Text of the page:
It would take superspin powers to portray the March jobs report as anything other than a huge step in the wrong direction. The US economy added just 88,000 jobs last month, 95,000 in the private sector as public payrolls fell by 7,000. The official unemployment rate ticked down a tenth of a point to 7.6%.
1. That is a paltry number of jobs, more or less matching assumed labor force growth per month. So the economy must add at least that many jobs just to keep the labor market at current depressed levels. In other words, at 88,000 jobs a month the economy would never ever close the jobs gap.
2. The unemployment rate dropped because of a further decline in the labor force participation rate, now at its lowest level since 1979. If that rate were merely at March 2012 levels, the unemployment rate would have been 8.3%. At January 2009 levels, 11% (or 10.98%). While going back four years ignores demographic factors like baby boomer retirements, the aging of America doesn’t explain the entire drop. (Indeed, before the Great Recession, the Congressional Budget Office predicted 2013 labor force participation would be 65.2% (vs. 63.3% in March), assuming demographic changes.)
Factoring out the retirement issue might put the adjusted unemployment rate at 9.9%, says the economics team at Hamilton Place Strategies. Also, the employment-population ratio continues to bottom feed. (See above chart).
3. Looking at the long-term term trend, the three-month average rate of payroll growth is now 168,000 vs. 183,000 for all of 2012, and 175,000 for all of 2011. I think Barclays is about right in its analysis: “Our view is that the February employment report overstated strength in the labor market, and the March report likely overstates any weakness.” Yet the three-month average for this year is far below the first-quarter 2012 average of 262,000. Hardly a sign of strength.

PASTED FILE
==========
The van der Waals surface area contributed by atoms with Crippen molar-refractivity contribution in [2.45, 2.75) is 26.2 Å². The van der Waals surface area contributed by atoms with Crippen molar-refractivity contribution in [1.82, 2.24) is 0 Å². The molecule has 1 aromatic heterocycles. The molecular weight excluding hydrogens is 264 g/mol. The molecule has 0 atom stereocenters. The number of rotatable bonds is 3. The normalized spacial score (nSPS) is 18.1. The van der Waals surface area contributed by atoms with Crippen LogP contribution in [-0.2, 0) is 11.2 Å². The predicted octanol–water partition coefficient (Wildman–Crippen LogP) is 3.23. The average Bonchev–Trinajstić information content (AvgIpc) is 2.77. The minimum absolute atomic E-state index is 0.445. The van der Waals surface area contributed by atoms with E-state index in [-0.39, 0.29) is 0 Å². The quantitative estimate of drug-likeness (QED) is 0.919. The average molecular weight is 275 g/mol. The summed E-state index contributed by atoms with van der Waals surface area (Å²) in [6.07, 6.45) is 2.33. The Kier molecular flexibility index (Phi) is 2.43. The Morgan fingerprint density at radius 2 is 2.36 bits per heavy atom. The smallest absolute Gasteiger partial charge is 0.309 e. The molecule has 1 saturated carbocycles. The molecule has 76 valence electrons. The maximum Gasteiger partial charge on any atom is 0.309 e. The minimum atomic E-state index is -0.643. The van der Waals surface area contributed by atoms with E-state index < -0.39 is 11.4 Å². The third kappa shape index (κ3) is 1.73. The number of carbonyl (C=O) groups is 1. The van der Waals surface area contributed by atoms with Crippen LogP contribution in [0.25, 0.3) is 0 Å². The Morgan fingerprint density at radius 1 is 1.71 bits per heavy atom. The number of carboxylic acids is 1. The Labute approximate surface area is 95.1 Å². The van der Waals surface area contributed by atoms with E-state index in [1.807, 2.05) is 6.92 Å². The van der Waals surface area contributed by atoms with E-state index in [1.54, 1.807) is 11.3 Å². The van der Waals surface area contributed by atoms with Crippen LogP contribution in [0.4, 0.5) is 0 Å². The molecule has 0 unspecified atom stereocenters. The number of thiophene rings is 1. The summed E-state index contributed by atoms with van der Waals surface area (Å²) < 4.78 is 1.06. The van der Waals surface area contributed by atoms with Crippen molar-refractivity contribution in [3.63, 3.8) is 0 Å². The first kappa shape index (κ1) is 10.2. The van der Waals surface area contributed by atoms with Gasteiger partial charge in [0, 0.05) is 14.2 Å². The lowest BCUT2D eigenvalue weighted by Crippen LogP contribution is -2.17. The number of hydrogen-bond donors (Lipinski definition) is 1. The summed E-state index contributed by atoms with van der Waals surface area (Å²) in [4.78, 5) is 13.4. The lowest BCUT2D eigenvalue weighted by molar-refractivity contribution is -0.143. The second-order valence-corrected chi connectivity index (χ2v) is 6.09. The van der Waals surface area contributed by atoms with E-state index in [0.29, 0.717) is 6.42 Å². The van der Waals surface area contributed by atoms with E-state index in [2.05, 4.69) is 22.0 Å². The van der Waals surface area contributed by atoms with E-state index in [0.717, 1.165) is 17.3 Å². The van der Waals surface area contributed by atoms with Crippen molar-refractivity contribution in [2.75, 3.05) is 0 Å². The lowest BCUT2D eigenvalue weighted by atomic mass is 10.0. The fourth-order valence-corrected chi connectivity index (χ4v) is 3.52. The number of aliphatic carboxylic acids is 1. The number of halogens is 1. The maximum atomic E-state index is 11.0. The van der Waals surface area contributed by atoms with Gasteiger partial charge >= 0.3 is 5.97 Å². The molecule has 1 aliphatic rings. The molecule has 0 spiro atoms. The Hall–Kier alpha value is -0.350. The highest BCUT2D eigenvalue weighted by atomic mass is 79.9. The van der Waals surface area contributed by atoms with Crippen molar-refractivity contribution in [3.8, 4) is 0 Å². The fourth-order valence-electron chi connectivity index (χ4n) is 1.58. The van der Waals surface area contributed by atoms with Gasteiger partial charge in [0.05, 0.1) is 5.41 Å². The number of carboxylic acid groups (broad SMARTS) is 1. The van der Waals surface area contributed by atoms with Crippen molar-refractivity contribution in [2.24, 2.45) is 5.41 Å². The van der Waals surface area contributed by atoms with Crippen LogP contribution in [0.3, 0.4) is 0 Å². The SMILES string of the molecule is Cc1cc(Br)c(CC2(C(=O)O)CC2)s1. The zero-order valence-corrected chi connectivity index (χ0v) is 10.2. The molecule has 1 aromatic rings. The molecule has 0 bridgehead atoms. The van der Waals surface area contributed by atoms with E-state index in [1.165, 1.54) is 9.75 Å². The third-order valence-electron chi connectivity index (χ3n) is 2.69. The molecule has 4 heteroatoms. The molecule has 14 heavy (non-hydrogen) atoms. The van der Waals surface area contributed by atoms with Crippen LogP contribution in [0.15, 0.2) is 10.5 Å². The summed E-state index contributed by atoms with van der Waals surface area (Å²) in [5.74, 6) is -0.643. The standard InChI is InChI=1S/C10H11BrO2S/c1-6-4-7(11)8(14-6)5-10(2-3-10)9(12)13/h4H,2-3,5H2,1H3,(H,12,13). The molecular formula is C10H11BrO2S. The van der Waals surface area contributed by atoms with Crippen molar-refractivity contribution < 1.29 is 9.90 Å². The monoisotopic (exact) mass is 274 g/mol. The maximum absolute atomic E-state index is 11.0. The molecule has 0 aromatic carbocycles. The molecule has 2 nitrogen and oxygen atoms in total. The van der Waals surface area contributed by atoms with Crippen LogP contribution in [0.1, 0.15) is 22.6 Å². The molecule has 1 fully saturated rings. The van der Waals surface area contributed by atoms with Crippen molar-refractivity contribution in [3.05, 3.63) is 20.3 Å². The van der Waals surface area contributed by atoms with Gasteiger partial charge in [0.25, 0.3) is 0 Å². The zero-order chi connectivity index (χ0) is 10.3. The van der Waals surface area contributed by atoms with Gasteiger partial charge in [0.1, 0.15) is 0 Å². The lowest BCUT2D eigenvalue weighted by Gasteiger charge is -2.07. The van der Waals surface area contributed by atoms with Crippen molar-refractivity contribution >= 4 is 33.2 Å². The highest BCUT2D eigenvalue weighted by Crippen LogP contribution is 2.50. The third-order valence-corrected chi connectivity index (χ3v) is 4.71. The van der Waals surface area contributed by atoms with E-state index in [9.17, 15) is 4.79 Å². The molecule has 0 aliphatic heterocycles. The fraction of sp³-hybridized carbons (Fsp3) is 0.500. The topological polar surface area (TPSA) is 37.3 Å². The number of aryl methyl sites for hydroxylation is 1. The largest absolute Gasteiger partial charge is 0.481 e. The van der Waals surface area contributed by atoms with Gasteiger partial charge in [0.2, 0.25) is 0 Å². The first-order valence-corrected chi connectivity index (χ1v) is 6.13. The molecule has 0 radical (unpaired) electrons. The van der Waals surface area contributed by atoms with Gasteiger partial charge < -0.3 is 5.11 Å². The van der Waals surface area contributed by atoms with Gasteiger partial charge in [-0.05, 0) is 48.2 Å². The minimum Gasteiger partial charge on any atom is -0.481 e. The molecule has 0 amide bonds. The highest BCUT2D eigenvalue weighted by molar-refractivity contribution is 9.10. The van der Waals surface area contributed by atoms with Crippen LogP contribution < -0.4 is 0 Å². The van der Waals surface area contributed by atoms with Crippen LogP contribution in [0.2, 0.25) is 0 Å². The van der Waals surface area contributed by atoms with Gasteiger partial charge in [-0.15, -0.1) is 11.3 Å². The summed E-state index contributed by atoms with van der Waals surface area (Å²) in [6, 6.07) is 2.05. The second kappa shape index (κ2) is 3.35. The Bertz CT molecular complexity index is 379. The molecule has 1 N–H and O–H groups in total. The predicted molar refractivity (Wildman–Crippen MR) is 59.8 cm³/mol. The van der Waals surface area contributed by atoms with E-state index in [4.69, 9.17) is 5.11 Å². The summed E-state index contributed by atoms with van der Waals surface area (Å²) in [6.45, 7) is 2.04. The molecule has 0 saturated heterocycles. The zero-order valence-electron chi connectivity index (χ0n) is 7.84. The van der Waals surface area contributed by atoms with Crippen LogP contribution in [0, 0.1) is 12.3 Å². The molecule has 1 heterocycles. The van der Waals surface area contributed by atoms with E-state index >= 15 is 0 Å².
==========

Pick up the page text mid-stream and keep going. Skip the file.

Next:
4. The job market is still falling far short of predictions made by the Obama economic team back in 2009. Thanks to the $800 billion stimulus, the unemployment rate was supposed to have dropped to 5.1% by now (see at left)
5. So what’s the problem? The payroll tax hike? The sequester? (As IHS Global Insight notes: “It is hard to blame the sequester for March’s disappointment. Federal employment did drop by 14,000, but most of that was in the US Postal Service, which isn’t affected by the sequester.”)
I think the simplest explanation is that the economy continues to grow at a weak pace — though the first quarter might actually have been pretty strong — and the result is erratic job growth. The March number could get revised higher and in the end might not look so bad. There is certainly no reason for the Federal Reserve to back off its bond buying, and every reason for Congress to stop raising taxes and begin to implement a pro-growth agenda from high-skill immigration to cutting business taxes.